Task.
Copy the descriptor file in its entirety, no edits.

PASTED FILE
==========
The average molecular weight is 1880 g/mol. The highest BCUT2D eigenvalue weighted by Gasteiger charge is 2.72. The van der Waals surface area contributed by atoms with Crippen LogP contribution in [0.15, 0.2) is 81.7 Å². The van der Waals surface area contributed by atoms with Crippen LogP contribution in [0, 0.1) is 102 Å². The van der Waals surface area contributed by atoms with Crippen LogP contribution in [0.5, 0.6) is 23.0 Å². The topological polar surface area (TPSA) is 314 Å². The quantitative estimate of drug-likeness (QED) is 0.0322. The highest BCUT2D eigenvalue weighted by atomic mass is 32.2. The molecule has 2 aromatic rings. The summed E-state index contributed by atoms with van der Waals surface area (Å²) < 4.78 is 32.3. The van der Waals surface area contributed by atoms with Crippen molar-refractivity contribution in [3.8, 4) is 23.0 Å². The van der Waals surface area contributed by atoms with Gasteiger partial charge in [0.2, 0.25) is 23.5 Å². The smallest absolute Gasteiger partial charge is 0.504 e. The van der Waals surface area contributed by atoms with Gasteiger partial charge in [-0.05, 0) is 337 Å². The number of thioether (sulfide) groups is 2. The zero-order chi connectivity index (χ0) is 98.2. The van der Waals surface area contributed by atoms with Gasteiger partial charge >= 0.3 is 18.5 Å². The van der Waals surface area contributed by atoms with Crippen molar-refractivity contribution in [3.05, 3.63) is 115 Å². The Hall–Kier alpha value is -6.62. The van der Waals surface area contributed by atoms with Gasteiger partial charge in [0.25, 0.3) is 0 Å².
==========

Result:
The average molecular weight is 1880 g/mol. The highest BCUT2D eigenvalue weighted by Gasteiger charge is 2.72. The van der Waals surface area contributed by atoms with Crippen LogP contribution in [0.15, 0.2) is 81.7 Å². The van der Waals surface area contributed by atoms with Crippen LogP contribution in [0, 0.1) is 102 Å². The van der Waals surface area contributed by atoms with Crippen LogP contribution in [0.5, 0.6) is 23.0 Å². The topological polar surface area (TPSA) is 314 Å². The quantitative estimate of drug-likeness (QED) is 0.0322. The highest BCUT2D eigenvalue weighted by atomic mass is 32.2. The molecule has 2 aromatic rings. The summed E-state index contributed by atoms with van der Waals surface area (Å²) < 4.78 is 32.3. The van der Waals surface area contributed by atoms with Crippen molar-refractivity contribution in [3.8, 4) is 23.0 Å². The van der Waals surface area contributed by atoms with Gasteiger partial charge in [0.2, 0.25) is 23.5 Å². The smallest absolute Gasteiger partial charge is 0.504 e. The van der Waals surface area contributed by atoms with Gasteiger partial charge in [-0.05, 0) is 337 Å². The number of thioether (sulfide) groups is 2. The zero-order chi connectivity index (χ0) is 98.2. The van der Waals surface area contributed by atoms with Gasteiger partial charge >= 0.3 is 18.5 Å². The van der Waals surface area contributed by atoms with Crippen molar-refractivity contribution in [3.05, 3.63) is 115 Å². The Hall–Kier alpha value is -6.62. The van der Waals surface area contributed by atoms with Gasteiger partial charge in [0.25, 0.3) is 0 Å².